The Monocle Minute

Today’s top stories, opinion and opportunities
Wednesday 24 May 2017

Security

Image: Getty Images

Spotlight on security

As the general election approaches, venue safety and police services outside the capital will be on many voters’ minds.

Community and local resilience has helped bring Manchester together in the terrible aftermath of Monday’s suicide bombing at the Manchester Arena but questions have been raised about how venue security needs to adapt. This is a city that prides itself on nightlife and cultural acumen, after all. Yet the attack that killed 22 and injured 59 highlighted a weak spot: what happens just beyond the venue’s doors is often beyond the checks of the security inside. It’s also tapped into a feeling among some that cities outside London don’t see the same share of funding, particularly when it comes to counter-terrorism, prestigious security systems and armed police. With a general election next month, security and services will loom large in voters’ minds in this part of the country.

Terrorism

Image: Getty Images

True grit

Britons will unite in the wake of turmoil just like we’ve always done.

The morning after the terror attack on London’s transport system in July 2005, which killed 52 people, the city went back to work. The Tube and bus network was immediately reopened and the UK’s capital tried to return to normal. That same desire to carry on as before was seen in Manchester last night, as the city’s bars, clubs and restaurants were filled with Mancunians refusing to be bowed. It can sound trite and clichéd – the idea of the stiff upper lip and Blitz spirit – but Britain, on the whole, is not a country that overreacts. Aside from a few vocal commentators on the hard-right, there is a sense of unity in Britain when the country suffers a terrorist attack. Despite the UK's announcement that it's raised the terror threat level, suggesting another attack could be imminent, Britons will go back to work, keep going to gigs and carry on with their lives.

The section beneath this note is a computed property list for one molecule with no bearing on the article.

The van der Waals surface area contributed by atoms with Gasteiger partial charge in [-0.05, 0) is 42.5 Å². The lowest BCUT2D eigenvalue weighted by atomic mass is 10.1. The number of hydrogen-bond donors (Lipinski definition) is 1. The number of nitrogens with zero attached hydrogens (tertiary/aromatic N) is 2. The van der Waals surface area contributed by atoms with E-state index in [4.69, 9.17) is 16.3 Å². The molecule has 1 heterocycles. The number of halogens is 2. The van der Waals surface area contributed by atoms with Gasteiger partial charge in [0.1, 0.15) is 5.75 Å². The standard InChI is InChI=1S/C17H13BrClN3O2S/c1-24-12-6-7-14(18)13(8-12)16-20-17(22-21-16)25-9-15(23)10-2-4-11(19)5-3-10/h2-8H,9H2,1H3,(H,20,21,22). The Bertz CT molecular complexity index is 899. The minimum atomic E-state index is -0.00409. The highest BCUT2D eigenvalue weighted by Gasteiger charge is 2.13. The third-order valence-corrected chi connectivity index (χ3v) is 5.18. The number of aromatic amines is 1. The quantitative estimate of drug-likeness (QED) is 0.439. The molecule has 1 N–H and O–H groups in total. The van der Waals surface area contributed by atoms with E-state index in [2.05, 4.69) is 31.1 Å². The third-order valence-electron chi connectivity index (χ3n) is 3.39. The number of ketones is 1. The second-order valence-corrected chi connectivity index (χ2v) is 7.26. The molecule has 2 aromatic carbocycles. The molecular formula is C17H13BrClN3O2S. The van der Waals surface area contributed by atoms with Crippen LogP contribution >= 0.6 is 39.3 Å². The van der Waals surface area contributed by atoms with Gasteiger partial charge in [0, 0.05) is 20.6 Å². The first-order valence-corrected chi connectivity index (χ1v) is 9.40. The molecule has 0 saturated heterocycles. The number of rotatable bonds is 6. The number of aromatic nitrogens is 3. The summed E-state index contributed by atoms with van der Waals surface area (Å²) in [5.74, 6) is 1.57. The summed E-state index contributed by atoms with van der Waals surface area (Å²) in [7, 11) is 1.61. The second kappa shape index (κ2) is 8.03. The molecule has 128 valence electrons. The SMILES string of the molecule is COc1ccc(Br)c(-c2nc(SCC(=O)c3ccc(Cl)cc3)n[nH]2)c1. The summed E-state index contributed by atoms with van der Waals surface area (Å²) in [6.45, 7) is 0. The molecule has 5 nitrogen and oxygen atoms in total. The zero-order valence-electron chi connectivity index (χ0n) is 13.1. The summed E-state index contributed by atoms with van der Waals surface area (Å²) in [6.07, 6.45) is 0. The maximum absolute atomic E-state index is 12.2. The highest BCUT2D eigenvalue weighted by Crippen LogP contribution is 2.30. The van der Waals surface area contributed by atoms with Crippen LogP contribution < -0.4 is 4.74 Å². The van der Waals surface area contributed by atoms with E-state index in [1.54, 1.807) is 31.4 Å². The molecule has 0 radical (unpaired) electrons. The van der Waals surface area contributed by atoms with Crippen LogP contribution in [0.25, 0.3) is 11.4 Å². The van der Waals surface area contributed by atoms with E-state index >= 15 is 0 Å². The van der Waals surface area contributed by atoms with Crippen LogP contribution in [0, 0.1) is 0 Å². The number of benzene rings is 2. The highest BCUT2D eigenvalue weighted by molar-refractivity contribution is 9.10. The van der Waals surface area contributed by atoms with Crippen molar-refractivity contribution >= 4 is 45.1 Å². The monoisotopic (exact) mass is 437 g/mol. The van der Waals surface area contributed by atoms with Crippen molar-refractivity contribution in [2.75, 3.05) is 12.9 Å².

Diplomacy

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Meet and greet

Will the meeting between President Trump and Pope Francis be a strained affair?

Donald Trump’s world-religion tour continues today as he heads to the Vatican to meet Pope Francis. Though this will be the first time the two men meet face to face, they have previously traded barbs: during Trump’s campaign the Pope publicly stated that a person preoccupied with building walls “wasn’t a Christian”; Trump claimed the comment was “disgraceful”, going on to call the Pope a “pawn”. While Trump isn’t likely to be combative once inside the Apostolic Palace, the leader of the Roman Catholic Church won’t shy away from bringing up some of the president’s more controversial policies. As we noted in Issue 90, Francis has taken a direct approach when it comes to international relations, from playing a hand in boosting relations between the US and Cuba to denouncing the Armenian genocide. Whether Trump will see the light is another story.

Affairs

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Renewed vows

Taiwan could become a liberal beacon in Asia thanks to an upcoming court ruling.

Supporters of marriage equality will be gathering in Taipei today for an eagerly anticipated court ruling that could pave the way for same-sex marriage to be legalised in Taiwan. If the country’s constitutional court decides that the legal definition of marriage as it currently stands – between a man and a woman – is unconstitutional then it would allow the legislature to pass a draft bill on marriage equality, which would confirm the progressive island’s status as a liberal beacon in Asia. “The LGBT community is waiting anxiously for the court ruling,” says Wayne Lin, chairman of the island’s oldest LGBT organisation, Taiwan Tongzhi Hotline Association. “But putting optimism aside, the legislation still needs to face a second reading – and the opposition is ever growing.”

From Monocle 24

Image: V&A

Material world

Section D

We speak to three young designers innovating with new materials at Interzum furniture production fair in Köln. We also ask if renovation and demolition have betrayed the values of Britain’s post-war architecture, and do a stocktake of the new shop at the Victoria & Albert Museum in London.

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